Parkes, J., Guha, I.N., Roderick, P., Harris, Scott, Cross, R., Manos, M.M., Irving, W., Zaitoun, A., Wheatley, M., Ryder, S. and Rosenberg, William
Enhanced Liver Fibrosis (ELF) test accurately identifies liver fibrosis in patients with chronic hepatitis C
Journal of Viral Hepatitis, 18, (1), . (doi:10.1111/j.1365-2893.2009.01263.x).
Restricted to Repository staff only
Assessment of liver fibrosis is important in
determining prognosis and evaluating interventions. Due
to limitations of accuracy and patient hazard of liver
biopsy, non-invasive methods have been sought to provide
information on liver fibrosis, including the European liver
fibrosis (ELF) test, shown to have good diagnostic accuracy
for the detection of moderate and severe fibrosis. Access to
independent cohorts of patients has provided an opportunity
to explore if this test could be simplified. This paper
reports the simplification of the ELF test and its ability to identity severity of liver fibrosis in external validation studies in patients with chronic hepatitis C (CHC).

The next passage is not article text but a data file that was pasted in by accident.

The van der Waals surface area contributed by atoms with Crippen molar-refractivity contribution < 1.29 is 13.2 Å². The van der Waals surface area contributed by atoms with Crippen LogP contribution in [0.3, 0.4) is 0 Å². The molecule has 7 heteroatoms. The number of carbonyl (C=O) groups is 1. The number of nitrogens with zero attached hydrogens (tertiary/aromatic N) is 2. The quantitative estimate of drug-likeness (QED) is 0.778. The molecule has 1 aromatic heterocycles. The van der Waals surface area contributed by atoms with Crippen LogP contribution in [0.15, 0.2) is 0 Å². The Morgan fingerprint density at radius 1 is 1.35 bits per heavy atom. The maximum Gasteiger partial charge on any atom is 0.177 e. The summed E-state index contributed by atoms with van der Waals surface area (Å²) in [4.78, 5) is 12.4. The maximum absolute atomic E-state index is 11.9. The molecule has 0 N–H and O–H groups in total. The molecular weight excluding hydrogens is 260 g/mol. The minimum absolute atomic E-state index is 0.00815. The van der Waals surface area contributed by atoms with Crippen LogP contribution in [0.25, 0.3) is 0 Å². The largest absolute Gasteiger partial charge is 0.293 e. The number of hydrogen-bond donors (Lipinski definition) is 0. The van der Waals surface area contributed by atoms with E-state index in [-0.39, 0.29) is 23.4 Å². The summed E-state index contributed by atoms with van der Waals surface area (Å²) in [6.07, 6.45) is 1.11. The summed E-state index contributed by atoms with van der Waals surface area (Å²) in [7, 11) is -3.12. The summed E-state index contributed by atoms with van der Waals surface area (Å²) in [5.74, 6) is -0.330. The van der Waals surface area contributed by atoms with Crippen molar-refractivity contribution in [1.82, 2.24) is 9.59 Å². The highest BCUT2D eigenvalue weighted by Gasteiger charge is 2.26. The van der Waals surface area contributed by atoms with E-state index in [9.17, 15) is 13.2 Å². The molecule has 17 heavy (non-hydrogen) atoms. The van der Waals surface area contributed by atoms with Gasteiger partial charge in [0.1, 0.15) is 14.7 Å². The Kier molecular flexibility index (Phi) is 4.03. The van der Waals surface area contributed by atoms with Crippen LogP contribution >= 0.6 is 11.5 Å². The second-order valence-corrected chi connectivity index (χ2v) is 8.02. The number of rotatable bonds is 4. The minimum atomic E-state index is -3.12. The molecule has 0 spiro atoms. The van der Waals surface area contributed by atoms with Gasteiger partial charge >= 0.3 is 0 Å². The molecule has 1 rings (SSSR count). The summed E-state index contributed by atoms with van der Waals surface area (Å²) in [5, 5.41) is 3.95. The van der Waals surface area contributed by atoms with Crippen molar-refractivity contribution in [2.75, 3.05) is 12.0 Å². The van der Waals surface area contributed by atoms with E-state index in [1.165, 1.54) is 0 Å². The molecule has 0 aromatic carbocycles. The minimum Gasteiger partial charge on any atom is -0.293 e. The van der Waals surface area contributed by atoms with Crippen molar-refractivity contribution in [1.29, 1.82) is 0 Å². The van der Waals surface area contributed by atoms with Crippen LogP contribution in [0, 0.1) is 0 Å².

Paired biopsy and serum samples from 347 na?¨ve patients with CHC in three independent cohorts were analysed. Diagnostic performance characteristics were derived (AUROC,
sensitivity and specificity, predictive values), and clinical utility modelling performed to determine the proportion of biopsies that could have been avoided if ELF test was used in this patient group. It was possible to simplify the original ELF test without loss of performance and the new algorithm is reported. The simplified ELF test was able to predict severe fibrosis [pooled AUROC of 0.85 (95% CI 0.81–0.89)] and using clinical utility modelling to predict severe fibrosis (Ishak stages 4–6; METAVIR stages 3 and 4) 81% of biopsies could have been avoided (65% correctly).
Issues of spectrum effect in diagnostic test
evaluations are discussed. In chronic hepatitis C a simplified ELF test can detect severe liver fibrosis with good accuracy.
Actions (login required)